written before that heightened fears of US-sized punitive
damage awards in employment law decisions may not, on closer
inspection, be the current trend in Canada. Set against that
backdrop, the employment law community waited with bated breath for
the release of the Ontario Court of Appeal's decision
in Boucher v Wal-Mart
Canada. Released late
last week, the Court reduced the record $1Million punitive award at
trial to $100,000.
The Plaintiff, Ms. Bouchard, was the
assistant manager of a Wal-Mart location. She was a
hard-working and high-performing employee who was well thought of
by her superiors and peers. Following a vacation, she was
asked by her manager to alter a log book that would otherwise
reflect poorly on the store. The employee refused.
Her manager did not take this refusal
well. He began a campaign of harassing treatment against the
employee, including belittling and demeaning her in front of other
employees. This conduct apparently lasted for months.
Ms. Bouchard attempted to engage
Wal-Mart's "open door policy," and brought her
concerns to the attention of higher management. Management
investigated the complaint; however, despite corroborative accounts
from several employees, not only did Wal-Mart conclude that her
allegations were unsubstantiated but it notified her that she would
be "held responsible" for making the complaint.
After another incident of abuse, the
employee resigned her position. She brought an action against
Wal-Mart for constructive dismissal and against her manager for
intentional infliction of mental suffering.
At trial, the jury awarded her 20
weeks' notice in accordance with her written employment
contract. In addition, she was awarded $250,000 against her
manager and $1,200,000 against Wal-Mart. Of those two awards,
$150,000 and $1,000,000 were in punitive damages, respectively.
Although it was a jury that issued
the damages awards at trial, jury verdicts are shown a great deal
of deference on appeal. Appellate courts only alter those
awards which are outside of the range of what a reasonably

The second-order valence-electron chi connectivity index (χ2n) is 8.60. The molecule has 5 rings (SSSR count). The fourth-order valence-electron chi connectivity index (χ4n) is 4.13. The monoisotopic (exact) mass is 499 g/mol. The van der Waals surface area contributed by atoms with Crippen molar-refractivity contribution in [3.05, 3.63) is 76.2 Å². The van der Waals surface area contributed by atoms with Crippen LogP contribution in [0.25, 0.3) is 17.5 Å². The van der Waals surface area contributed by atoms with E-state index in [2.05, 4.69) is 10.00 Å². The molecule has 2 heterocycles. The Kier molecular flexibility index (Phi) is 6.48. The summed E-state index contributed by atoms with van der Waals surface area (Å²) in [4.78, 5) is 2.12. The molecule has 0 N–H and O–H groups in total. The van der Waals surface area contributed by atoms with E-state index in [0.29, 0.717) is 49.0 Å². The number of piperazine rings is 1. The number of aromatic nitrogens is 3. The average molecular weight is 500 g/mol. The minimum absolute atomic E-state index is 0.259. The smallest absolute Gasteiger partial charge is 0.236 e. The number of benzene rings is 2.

instructed jury would award.
In this case, the Court found that
the jury's awards for punitive damages were too high.
Punitive damages are intended to condemn particularly egregious
behaviour. They are appropriate where the other damages
awarded are insufficient for the purposes of retribution,
denunciation and deterrence. The Court found that in light of the
total amounts awarded to the plaintiff, including in non-punitive
damages, those purposes were served with lesser punitive
awards. As such, the Court reduced the punitive damages
awards against her manager and Wal-Mart to $10,000 and $100,000,
This is not to say that the
defendants got off lightly. The Court refused to alter the
awards against the manager for intentionally causing mental
distress or against Wal-Mart for aggravated damages for the manner
in which it treated the employee. Both of those awards were,
according to counsel, the highest of their type in employment law
in Canadian history.
This leaves the total damages, in
addition to the employee's wages for the notice period, at
$110,000 as against the manager and $300,000 as against
What Do Employers Need to Know
Punitive damages awards are rare in
Canadian employment law, and typically issue only in the context of
unique and egregious facts. Nonetheless, there are still
lessons to be learned from the treatment of this case by the
Often, having appropriate policies on
workplace harassment can spare employers from liability for the
actions of employees, or limit exposure, provided the guilty
employee's actions were plainly outside the ordinary course of
employment (i.e. assault). Unfortunately, its failure to live
by the words of its own policy appears to have supported a finding
of liability against Wal-Mart, instead of supporting a defence.
It is essential that workplace
investigations are conducted fairly and impartially, and that only
in the clearest of cases of bad faith complaints should employers
threaten or impose sanctions against complainants.
Imposing sanctions against
complainants when their allegations prove unsubstantiated sends the
message to others not to invoke the employer's internal
conflict resolution system – motivating employees instead to
take their complaints to external regulators and the courts.
Further, imposing sanctions may give rise to liability against the
employer where otherwise only the harasser was guilty of
The content of this article is intended to provide a general
guide to the subject matter. Specialist advice should be sought
about your specific circumstances.
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The new Sexual Violence and Harassment Action Plan Act (Bill 132) imposes a range of new duties in regard to workplace harassment. These include requiring employers to amend their programs to implement workplace harassment policies and establish new rules for the investigation of workplace harassment incidents or complaints.
Receive expert guidance from experienced employment lawyers as to how your organization can comply with this new law painlessly and address workplace harassment effectively
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